I got this question today (and yes, we really do mean you can ask us anything…):

We are making configuration settings for our new LMS ([redacted]) and one of the questions is:

1.3.5. How is the overall score for a SCORM course with more than one SCO computed? With the following choices:

  • MaximumScore. Highest score of all items (SCOs) in the course.
  • AverageScore. Average score of all items (SCOs) in the course.
  • FirstScore. The first score achieved by the user across all items (SCOs) in the course. Note: If this option is selected, ScormScoreUpdateOption should be set to “Never” and the user’s score will always remain the first score they achieved.
  • MostRecentScore. The most recent score achieved by the user across all items (SCOs) in the course.

What do you recommend?

My first reaction

Well, clearly we’re talking about an LMS that is really SCORM 1.2 centric. This ability to manage scores across attempts and SCOs is one of the things that SCORM 2004 actually does very well. Rollup rules allow the content author to specify these behaviors in great detail, including weighting the various elements and even excluding some. This provides the author with useful tools such as pre-assessment that doesn’t impact overall satisfaction.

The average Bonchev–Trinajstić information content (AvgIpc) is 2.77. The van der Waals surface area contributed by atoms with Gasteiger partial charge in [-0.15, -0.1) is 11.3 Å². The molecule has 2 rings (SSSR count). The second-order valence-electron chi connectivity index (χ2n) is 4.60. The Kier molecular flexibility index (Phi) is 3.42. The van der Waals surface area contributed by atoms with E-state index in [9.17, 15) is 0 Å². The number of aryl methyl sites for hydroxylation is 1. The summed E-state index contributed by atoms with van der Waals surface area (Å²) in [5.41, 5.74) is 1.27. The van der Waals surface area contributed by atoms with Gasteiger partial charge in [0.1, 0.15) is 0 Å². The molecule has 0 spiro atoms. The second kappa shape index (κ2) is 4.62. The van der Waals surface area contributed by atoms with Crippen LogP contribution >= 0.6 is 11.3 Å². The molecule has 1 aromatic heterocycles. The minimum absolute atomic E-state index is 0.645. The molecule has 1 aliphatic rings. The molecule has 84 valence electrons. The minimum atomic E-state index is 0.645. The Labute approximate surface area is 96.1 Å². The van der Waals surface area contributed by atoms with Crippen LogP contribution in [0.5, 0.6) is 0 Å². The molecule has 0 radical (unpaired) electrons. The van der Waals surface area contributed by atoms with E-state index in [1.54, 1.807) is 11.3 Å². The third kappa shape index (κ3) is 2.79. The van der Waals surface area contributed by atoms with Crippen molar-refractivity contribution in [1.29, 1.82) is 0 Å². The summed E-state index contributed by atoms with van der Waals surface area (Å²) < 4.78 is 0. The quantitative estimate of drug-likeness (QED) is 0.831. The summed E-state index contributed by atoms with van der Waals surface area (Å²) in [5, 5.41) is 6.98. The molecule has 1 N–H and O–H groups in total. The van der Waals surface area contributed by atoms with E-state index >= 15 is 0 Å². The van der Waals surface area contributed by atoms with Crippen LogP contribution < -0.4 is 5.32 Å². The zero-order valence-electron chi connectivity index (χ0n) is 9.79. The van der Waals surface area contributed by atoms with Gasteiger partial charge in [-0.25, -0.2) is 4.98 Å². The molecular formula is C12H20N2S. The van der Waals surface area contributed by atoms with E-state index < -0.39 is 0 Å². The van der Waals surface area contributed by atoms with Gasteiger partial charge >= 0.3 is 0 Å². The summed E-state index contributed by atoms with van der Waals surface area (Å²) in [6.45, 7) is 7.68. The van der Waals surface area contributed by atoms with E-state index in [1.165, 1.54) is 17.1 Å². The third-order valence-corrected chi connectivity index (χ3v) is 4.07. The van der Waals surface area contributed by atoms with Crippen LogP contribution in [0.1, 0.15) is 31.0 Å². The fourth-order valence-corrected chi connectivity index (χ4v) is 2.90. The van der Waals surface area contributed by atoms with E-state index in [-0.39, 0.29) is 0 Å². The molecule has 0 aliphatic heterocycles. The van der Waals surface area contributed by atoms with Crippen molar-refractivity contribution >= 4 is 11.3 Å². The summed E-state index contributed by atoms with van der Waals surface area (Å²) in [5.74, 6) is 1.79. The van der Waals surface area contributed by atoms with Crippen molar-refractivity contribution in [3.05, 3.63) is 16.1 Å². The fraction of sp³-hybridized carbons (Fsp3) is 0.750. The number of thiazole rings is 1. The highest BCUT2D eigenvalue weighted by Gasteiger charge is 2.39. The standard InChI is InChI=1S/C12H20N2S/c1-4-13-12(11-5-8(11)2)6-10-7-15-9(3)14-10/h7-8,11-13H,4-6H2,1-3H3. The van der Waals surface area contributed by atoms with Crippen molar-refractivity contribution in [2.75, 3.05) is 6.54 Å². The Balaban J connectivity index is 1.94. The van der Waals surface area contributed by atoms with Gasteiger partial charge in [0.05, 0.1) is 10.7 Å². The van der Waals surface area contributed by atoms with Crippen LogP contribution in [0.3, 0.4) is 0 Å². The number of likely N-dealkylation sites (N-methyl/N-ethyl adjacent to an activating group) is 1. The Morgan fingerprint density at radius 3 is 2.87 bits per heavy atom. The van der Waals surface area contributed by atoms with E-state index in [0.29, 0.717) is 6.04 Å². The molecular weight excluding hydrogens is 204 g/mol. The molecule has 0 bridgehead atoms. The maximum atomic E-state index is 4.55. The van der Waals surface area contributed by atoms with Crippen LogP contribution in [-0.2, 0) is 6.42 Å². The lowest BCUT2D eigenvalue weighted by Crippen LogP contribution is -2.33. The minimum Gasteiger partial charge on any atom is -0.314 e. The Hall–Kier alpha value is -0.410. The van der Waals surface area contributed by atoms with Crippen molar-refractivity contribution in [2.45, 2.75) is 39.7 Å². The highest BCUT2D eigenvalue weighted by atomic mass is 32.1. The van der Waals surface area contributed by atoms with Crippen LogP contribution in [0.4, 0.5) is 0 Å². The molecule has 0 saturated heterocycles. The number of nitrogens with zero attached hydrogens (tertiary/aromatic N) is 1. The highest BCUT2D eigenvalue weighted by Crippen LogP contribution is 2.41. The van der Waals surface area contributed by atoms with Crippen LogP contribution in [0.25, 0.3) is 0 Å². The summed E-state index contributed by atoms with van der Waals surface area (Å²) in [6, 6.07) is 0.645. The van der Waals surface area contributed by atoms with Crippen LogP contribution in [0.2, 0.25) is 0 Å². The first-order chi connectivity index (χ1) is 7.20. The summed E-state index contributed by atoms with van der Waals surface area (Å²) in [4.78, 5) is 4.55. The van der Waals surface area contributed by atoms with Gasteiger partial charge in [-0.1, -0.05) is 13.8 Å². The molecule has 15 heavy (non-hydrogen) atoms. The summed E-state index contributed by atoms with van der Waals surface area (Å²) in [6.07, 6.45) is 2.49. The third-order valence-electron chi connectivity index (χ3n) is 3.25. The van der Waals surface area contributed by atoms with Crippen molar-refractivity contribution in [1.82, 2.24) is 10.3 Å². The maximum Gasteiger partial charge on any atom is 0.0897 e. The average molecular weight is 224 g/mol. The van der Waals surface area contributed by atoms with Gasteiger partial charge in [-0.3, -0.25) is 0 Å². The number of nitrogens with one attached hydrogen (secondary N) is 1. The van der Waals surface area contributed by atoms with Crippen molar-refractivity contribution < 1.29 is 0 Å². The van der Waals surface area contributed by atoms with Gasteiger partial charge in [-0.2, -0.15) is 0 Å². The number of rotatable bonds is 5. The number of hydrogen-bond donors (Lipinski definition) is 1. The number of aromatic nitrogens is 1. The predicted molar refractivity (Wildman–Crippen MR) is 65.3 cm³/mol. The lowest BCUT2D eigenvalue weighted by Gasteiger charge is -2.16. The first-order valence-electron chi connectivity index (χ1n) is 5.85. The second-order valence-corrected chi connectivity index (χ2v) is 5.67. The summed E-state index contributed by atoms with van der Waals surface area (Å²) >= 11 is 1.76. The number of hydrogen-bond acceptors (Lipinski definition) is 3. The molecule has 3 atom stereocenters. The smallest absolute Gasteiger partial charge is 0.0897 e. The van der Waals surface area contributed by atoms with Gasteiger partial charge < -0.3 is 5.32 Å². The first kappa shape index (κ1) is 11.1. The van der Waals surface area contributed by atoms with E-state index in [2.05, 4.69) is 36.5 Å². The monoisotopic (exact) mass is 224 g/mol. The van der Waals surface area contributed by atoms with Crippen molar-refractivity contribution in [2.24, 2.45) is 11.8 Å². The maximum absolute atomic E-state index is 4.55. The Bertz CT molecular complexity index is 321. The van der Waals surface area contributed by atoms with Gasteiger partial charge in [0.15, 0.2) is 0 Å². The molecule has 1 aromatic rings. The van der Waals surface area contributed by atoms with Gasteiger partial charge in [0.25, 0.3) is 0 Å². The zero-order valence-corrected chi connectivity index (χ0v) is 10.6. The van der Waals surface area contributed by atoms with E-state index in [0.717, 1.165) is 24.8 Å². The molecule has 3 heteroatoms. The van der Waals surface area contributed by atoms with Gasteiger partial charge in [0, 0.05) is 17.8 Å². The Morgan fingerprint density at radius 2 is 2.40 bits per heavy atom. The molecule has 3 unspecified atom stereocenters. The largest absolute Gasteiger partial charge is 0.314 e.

My second reaction

There simply is not a good answer to this question. If these settings are global, as they appear to be, I can’t be forced to pick one in particular as it wouldn’t serve other situations adequately. The most common multi-SCO package structure, to my mind, is a course with several SCOs and a single post test (assuming we’re dealing with more than one score). I’m not sure that any of these options serve that package structure well at all.

My ultimate conclusion

An LMS simply can’t afford to make singular decisions about how to deal with content. It absolutely has to provide configurability on a package by package basis. Failing to acknowledge that the world of content is widely varied will lead to content that doesn’t work as desired. This, frankly, is why building an LMS with SCORM conformance is so difficult to get right.

How we handle it in SCORM Engine and SCORM Cloud implementations

Package properties provide our ability to address different pieces of content differently. (Take a look at the possibilities. There are more than 50 options for configuring a course. All are defaulted intelligently, but all are also the answer to a question that has to be answered for certain courses.)


Take a look at how we’ve approached the particular problem of rolling up scores in SCORM 1.2. We have options that aren’t unlike those offered in the question above. The differences are relevant, but only to a degree. Fundamentally important, though, is that you can set these properties for each package.

I hope this provides a bit of illustration as the level of detail required to really nail the SCORM problem. We suffer this minutiae so our customers don’t have to.

Note: Don’t worry, my recommendation for the person who sent the question isn’t as obtuse as, “Use the SCORM Engine”… We’re still chatting via email…

Tim is the chief innovation and product officer with our parent company LTG, though he used to be CEO here at Rustici Software. If you’re looking for a plainspoken answer to a standards-based question, or to just play an inane game, Tim is your person.